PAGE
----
Mission Lane Cash Back Visa® Credit Card

Our pick for: Prequalification + up to 1.5% cash back

The Mission Lane Cash Back Visa® Credit Card is a great option for people who aren't sure whether their credit is good enough to qualify for a rewards card. The issuer's prequalification process lets you see the offer you're eligible for — which could be up to 1.5% cash back — before you actually apply.

Prosper® Card

Our pick for: Help for 'less than perfect credit'

The Prosper® Card doesn't offer rewards, and it charges an annual fee, but the issuer goes out of its way to encourage people with "less than perfect credit" to apply. If you're looking to beef up your credit, it's a decent place to start. Read our review.

Discover it® Student Chrome

Our pick for: Rewards for college students

Simplicity makes the Discover it® Student Chrome a standout for students searching for their first credit card. You'll earn bonus cash back at restaurants and gas stations with no activation required and no rotating categories to keep track of. Read our review.

Capital One® Spark® Classic for Business

Our pick for: Small business

The rewards rate on the Capital One® Spark® Classic for Business isn't going to wow anyone; there's no sign-up bonus and the APR is high. What makes this card valuable is that it's available to business operators with fair credit, who don't have a lot of options in business credit cards.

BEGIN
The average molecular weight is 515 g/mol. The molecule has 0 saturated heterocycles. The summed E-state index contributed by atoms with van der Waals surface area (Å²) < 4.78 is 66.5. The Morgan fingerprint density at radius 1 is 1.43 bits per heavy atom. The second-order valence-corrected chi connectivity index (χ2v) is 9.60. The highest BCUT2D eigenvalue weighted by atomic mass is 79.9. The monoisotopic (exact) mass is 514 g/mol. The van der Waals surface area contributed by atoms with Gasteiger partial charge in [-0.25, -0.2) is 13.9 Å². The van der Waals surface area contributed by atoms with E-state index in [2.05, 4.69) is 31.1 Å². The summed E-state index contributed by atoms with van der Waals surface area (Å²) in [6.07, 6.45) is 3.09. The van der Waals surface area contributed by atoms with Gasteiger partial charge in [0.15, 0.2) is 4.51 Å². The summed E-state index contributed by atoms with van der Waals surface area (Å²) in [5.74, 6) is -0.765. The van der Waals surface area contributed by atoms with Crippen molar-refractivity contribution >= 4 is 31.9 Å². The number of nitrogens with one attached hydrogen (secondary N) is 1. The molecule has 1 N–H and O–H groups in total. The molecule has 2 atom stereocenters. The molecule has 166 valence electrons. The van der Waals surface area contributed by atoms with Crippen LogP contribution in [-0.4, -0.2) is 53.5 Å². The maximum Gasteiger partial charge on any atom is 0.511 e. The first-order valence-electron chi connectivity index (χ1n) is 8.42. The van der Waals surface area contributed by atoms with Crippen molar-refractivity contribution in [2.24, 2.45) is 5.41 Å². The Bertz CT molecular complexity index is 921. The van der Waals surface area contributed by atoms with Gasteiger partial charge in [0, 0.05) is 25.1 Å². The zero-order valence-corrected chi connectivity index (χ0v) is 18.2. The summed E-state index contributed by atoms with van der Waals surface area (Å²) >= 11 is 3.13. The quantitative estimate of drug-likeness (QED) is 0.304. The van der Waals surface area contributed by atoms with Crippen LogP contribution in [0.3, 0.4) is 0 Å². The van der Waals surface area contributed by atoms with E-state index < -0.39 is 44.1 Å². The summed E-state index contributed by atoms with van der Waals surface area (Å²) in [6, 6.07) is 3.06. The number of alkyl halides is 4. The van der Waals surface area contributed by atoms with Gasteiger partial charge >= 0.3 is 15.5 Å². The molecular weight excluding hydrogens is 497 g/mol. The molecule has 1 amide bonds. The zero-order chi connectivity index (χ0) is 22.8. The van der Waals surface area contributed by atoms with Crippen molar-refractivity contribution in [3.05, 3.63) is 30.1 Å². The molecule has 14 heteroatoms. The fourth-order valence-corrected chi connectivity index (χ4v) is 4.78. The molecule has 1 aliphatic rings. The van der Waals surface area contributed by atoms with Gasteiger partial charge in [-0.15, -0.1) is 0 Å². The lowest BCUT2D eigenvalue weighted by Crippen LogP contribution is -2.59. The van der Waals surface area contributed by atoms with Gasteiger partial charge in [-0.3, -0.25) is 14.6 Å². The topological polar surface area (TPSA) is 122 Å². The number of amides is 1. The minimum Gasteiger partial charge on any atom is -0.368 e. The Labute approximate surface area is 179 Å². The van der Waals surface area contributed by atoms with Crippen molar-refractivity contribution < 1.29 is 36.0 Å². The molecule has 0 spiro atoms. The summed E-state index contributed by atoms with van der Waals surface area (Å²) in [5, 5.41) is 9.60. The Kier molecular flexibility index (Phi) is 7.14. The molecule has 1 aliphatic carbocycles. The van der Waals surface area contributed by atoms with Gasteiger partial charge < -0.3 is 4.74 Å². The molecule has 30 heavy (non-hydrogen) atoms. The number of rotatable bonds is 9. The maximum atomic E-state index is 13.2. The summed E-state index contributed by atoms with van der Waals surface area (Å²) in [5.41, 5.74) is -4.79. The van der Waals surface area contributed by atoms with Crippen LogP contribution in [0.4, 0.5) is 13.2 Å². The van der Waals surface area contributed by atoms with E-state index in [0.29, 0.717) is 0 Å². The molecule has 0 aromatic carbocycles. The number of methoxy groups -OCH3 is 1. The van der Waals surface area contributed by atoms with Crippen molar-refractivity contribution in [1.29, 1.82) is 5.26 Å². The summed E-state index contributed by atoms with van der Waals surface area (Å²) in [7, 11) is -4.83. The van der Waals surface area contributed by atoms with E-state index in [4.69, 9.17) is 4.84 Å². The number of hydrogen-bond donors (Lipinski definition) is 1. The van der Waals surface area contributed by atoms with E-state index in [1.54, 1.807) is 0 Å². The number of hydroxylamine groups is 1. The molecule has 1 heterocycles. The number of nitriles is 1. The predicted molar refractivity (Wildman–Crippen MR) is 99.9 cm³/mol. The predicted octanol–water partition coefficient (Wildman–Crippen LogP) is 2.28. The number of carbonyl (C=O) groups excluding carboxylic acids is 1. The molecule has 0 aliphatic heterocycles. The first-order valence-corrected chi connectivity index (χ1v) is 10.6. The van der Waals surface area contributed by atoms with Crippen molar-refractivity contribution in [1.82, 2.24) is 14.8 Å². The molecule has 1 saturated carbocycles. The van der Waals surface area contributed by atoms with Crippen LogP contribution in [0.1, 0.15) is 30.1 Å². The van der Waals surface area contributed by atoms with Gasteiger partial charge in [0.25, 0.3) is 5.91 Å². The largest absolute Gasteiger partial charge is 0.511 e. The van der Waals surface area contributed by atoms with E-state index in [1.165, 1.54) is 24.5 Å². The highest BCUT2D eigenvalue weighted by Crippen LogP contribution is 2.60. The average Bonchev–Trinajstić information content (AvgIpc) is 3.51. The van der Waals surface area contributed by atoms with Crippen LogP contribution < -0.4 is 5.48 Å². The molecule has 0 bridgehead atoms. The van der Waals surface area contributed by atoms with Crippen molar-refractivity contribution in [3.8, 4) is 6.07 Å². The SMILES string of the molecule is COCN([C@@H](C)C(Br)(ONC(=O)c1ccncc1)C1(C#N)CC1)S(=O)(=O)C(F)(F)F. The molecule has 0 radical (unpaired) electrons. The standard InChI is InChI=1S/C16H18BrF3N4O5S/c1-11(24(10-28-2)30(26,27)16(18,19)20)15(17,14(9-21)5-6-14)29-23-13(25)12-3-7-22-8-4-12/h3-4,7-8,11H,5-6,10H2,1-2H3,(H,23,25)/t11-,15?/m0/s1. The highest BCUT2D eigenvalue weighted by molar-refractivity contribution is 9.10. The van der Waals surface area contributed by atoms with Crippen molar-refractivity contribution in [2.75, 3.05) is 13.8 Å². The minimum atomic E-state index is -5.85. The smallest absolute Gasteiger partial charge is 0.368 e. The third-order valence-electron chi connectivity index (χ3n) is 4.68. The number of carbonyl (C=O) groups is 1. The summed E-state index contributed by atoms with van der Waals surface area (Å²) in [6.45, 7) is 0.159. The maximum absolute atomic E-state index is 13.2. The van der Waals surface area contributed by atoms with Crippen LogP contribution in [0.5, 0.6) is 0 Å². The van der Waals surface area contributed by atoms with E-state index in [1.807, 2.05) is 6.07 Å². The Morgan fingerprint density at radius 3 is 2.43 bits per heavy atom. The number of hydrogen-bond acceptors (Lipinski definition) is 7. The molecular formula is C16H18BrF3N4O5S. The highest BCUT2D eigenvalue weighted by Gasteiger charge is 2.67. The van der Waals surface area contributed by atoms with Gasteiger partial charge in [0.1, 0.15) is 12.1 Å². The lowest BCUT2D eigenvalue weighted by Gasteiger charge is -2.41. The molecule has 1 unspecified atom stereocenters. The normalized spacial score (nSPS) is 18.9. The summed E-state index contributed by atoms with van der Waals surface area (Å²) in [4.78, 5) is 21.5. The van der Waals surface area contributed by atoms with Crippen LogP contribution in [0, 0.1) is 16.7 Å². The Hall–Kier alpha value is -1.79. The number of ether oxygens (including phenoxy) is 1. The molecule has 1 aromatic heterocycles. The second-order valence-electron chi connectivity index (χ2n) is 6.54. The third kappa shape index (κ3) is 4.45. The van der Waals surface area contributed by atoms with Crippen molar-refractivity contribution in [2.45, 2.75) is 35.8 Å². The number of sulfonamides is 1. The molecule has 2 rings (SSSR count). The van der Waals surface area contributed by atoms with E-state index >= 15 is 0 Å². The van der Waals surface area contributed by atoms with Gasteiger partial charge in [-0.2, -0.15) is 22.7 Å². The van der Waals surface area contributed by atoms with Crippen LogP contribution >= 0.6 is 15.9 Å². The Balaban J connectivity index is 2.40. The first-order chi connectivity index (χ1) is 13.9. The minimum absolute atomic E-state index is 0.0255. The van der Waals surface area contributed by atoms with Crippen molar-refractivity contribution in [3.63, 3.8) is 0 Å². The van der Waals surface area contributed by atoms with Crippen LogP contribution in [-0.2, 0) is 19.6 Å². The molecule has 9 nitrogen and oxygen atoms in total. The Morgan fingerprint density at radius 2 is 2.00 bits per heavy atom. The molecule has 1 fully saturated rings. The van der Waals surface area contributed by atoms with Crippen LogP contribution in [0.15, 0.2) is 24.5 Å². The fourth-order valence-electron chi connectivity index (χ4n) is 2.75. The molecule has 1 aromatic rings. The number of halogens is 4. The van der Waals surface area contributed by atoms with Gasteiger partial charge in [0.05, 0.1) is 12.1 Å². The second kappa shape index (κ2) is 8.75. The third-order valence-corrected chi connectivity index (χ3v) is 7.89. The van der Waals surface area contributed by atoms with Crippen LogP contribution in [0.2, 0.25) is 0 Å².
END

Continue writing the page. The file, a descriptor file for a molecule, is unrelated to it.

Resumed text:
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OTHER RESOURCES

What is considered fair or average credit?

Fair credit, also referred to as "average" credit, is a step up from bad credit but a notch below good credit. It typically means your credit scores fall in the range of 630-689 on a scale that runs from 300 to 850.

Credit scores indicate your level of risk to potential lenders and are based on several factors, including your payment history, the amount of available credit that you’re using, how long you’ve had credit, and more.

There are good credit cards designed for people with fair credit, but you're unlikely to get approved for the best credit cards until you can improve your credit.

Get your credit score for free

You can see and track your credit score for free through NerdWallet. Get started with your free credit score.

How a credit card helps you improve fair credit

Credit cards for fair or average credit can help you move up to good or excellent credit when you use them responsibly. The card issuer reports details about your account to the major credit bureaus, which compile the credit reports that form the basis of your credit scores. This reporting affects key elements of your scores:

  • Payment history. Payment history is the single biggest factor in your credit score, so it's essential to pay your bill on time every month. Doing so also avoids costly late fees. If possible, pay off your balance in full each month. When you pay in full, you don't get charged interest — and cards for fair credit tend to have high interest rates.